- Cabinet has decided to push back the national lockdown curfew to 22:00, from 21:00.
- This is to accommodate peak serving time at restaurants.
- Hotels and guest houses can now also host leisure travellers from within their own province.
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Tourism minister Mmamoloko Kubayi-Ngubane announced on Thursday that cabinet has decided to push back the national curfew to 22:00, from 21:00.
This is to accommodate restaurants, which have had to cut their dinner services short under the current curfew.
Currently, restaurant staff need to be in their homes by 21:00. To allow time for travel, and to clean and close the restaurant, this effectively means that restaurants may have to start closing by 19:00.
"To comply with the current curfew regulation, restaurants are unable to serve dinner to their customers which means that they are unable to operate at peak time of their business day. In response to this challenge, cabinet has agreed to move the curfew to start at 22:00 to allow for uninterrupted dinner service at restaurants. We believe that this change will go a long way towards increasing their revenue generation," Kubayi-Ngubane said.
The new curfew will take effect when new regulations are gazetted.
But despite much lobbying, restaurants did not convince government to allow alcohol with meals - this remains prohibited.
Kubayi-Ngubane also said that leisure travel accommodation will be allowed within provinces. Currently, hotels, guest houses and lodges are only allowed to accommodate business travellers. Only two people per room – except for “nuclear families” (parents and their children) – will be allowed.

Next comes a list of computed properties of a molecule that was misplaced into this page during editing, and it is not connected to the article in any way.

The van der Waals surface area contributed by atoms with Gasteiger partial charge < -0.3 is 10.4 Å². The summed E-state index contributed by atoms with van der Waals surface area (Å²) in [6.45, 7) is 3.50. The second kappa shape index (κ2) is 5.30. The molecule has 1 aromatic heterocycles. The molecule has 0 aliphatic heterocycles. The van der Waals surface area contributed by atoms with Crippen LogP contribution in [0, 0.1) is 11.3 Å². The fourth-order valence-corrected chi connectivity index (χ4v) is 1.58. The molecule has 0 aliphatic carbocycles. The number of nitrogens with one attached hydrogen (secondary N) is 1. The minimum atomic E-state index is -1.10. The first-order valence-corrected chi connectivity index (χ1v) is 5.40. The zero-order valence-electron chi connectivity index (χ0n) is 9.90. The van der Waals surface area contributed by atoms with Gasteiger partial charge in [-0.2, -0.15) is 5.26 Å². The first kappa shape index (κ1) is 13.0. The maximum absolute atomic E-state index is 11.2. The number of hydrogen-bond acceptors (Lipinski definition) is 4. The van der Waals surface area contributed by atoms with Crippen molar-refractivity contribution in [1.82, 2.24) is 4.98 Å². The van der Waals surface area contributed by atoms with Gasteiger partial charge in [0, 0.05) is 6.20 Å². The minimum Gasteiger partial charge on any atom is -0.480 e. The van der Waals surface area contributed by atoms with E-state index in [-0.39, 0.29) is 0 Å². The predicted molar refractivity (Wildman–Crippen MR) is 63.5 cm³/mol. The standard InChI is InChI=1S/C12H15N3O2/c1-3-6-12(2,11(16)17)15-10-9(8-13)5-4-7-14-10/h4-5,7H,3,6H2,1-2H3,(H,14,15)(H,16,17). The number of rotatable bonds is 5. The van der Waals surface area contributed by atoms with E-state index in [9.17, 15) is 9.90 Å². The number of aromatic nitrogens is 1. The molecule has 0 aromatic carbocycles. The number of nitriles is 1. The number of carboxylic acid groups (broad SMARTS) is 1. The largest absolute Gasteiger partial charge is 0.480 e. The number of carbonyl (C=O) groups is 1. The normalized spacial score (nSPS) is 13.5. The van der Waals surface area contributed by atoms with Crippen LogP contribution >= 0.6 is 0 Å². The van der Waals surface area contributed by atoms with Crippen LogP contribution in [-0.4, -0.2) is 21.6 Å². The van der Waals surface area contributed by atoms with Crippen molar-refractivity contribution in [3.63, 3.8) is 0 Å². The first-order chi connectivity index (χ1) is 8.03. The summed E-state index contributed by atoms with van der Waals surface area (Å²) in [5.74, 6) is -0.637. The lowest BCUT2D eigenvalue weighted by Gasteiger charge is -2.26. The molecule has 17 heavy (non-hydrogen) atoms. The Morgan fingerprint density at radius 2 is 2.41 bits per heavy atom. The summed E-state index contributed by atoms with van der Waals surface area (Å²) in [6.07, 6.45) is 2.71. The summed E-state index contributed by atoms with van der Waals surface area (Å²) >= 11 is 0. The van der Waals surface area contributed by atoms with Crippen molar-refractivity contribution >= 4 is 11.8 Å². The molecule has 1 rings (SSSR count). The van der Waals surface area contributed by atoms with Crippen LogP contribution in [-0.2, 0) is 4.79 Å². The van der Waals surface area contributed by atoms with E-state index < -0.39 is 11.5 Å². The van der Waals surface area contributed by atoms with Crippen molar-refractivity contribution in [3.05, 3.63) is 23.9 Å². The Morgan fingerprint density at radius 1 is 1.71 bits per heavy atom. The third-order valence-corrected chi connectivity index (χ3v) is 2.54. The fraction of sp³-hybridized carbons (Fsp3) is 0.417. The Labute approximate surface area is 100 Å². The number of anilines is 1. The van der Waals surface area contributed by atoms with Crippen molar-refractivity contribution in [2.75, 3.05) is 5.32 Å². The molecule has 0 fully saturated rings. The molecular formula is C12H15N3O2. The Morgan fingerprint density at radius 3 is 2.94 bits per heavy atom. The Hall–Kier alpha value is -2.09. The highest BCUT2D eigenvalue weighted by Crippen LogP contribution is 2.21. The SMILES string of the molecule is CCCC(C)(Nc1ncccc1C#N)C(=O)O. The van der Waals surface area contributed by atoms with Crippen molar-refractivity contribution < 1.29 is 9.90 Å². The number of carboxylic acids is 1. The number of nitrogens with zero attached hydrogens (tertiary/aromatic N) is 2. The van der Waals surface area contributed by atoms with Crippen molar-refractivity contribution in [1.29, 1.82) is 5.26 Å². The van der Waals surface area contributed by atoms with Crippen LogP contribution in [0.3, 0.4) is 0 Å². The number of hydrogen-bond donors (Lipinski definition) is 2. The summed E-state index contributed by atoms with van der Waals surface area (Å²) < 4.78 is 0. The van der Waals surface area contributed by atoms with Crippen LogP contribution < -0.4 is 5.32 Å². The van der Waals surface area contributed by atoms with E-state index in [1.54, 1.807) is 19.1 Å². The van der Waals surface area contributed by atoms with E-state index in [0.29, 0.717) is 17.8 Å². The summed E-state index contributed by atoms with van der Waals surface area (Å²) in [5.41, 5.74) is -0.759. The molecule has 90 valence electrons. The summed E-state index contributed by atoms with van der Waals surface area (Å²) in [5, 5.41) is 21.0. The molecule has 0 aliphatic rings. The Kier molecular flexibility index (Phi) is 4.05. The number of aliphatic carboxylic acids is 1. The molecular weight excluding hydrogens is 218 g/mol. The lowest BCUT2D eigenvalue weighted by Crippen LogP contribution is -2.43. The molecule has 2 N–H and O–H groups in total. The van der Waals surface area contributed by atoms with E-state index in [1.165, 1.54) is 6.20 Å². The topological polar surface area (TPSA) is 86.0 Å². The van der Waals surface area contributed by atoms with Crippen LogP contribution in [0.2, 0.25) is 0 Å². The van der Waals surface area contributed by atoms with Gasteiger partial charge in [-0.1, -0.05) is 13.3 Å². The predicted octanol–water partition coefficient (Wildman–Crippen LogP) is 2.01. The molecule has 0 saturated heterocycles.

"Let me emphasise, it is only intra-provincial travel not inter-provincial travel. Individuals are still not permitted to travel between provinces for leisure purposes," she added.
Short-term home rentals will remain banned, but Kubayi-Ngubane says government is in talks with Airbnb about this restriction.
Tour operators will also now be allowed to conduct guided tours in "open safari vehicles", under planned regulations.
The Department of Tourism says it has assisted 4,000 businesses (from 7,284 applications) from its R200 million Tourism Relief Fund.
"We are encouraged by the many letters of appreciation from patriotic South Africans, black and white, who did not listen to the misleading noise that the relief was specifically for Black people. This ultimately confused and discouraged even those who qualified for the grant not to apply," says Kubayi-Ngubane.
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